last five years reveal not only the structure of ion channels, but also the filters that allow only the correct ions in and out of the channels. The chemistry of these filters provides a means of keeping an ion comfortable by creating a substitute for the water molecules that normally surround the ions. Because of the spacing between the oxygen atoms that make up this water substitute, only potassium ions can fit through the potassium ion selectivity filter (see illustration).
“We now can see that nature came up with a method for moving a signal that is elegant in its simplicity,” MacKinnon explains.
And elegance is just the beginning. Because of the role ion channels play in signaling processes, clinical researchers are very interested in MacKinnon’s work. The prognosis for heart arrhythmias, seizure disorders and other inherited and acquired electrical signaling diseases likely will improve in coming years as MacKinnon’s discoveries help doctors learn to remedy or prevent them.
When you win a Nobel Prize in chemistry, a man named Gunnar Öquist, secretary general of the Royal Swedish Academy of Sciences, phones very early in the morning. The prize is awarded at the sensible hour of 10 a.m., but in Sweden. For American scientists, that typically means a 5 a.m. phone call.
In MacKinnon’s case, Öquist was unable to get through either at home or at the office. That’s because MacKinnon was spending the week working from his vacation home on Cape Cod, Massachusetts; only his assistant knew how to reach him there.
It took some work to convince MacKinnon his early morning phone call was not a prank. Nevertheless, by 1:30 p.m., MacKinnon was back in New York and speaking at a press conference held in Caspary Auditorium on the Rockefeller University campus.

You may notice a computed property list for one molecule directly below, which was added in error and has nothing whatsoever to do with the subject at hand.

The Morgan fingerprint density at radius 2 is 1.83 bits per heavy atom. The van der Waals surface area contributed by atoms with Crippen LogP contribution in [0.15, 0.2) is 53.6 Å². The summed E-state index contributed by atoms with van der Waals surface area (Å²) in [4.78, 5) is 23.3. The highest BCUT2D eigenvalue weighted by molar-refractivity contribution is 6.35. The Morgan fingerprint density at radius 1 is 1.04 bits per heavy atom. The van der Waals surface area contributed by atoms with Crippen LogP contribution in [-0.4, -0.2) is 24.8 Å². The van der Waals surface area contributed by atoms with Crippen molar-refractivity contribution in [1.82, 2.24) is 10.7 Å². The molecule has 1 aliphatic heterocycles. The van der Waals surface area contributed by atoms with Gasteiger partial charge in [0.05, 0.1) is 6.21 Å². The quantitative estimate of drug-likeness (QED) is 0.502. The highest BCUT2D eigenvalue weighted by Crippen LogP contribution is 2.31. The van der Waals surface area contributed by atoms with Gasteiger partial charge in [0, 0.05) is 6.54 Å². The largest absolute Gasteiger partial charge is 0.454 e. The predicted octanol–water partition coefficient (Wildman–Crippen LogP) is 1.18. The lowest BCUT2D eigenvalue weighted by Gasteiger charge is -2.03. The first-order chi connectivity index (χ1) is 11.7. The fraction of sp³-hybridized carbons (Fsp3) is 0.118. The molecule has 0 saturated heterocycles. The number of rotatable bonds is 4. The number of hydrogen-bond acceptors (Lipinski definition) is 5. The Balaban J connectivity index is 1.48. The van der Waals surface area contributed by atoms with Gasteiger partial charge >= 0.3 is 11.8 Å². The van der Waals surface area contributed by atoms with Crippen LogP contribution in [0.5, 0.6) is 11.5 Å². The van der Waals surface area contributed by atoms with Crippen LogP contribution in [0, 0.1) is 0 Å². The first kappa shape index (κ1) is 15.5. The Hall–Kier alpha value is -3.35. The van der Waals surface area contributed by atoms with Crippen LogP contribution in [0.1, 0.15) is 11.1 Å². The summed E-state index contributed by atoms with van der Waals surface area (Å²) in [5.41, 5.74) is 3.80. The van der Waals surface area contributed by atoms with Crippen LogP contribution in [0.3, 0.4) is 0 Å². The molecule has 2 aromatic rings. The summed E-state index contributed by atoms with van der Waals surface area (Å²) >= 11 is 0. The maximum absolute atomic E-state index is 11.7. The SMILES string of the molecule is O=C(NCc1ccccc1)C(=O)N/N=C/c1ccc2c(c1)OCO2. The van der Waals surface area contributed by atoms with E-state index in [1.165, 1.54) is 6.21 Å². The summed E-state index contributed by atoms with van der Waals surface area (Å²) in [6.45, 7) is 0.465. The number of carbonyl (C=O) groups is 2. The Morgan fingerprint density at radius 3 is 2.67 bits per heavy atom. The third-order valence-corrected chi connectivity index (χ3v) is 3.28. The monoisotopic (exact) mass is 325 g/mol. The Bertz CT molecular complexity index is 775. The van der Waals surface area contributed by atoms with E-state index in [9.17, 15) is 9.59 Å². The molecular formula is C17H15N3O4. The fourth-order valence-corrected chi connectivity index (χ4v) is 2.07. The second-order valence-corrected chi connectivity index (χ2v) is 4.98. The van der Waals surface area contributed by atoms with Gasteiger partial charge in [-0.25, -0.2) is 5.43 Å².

He spent the remainder of the day in one-on-one interviews and photo sessions with members of the media. All told, some 40 media outlets worldwide covered the news of MacKinnon’s prize — and at least several hundred others ran the newswire stories.
MacKinnon modestly calls his research “as basic as it gets,” but he has been well recognized for his accomplishments even before Sweden called. He was awarded the Albert Lasker Award for Basic Medical Research in 1999 and the Gairdner Award in 2001 and he was elected to membership in the U.S. National Academy of Sciences in 2000. MacKinnon received his B.A. from Brandeis University and his M.D. from Tufts University. He came to Rockefeller from Harvard in 1996.
“I was a very happy scientist at Harvard when I moved here, but Rockefeller has a very special feel, an environment where they only expectation on you is to concentrate on your work and discover things,” says MacKinnon. “This to me is a privileged existence, and I’m so indebted to Rockefeller for being what it is.”
Today MacKinnon heads the Laboratory of Molecular Neurobiology and Biophysics at Rockefeller and also is an investigator of the Howard Hughes Medical Institute. He is the 23rd scientist associated with Rockefeller University to be honored with the Nobel Prize. Eight current members of the Rockefeller faculty are Nobel laureates.

October 31, 2003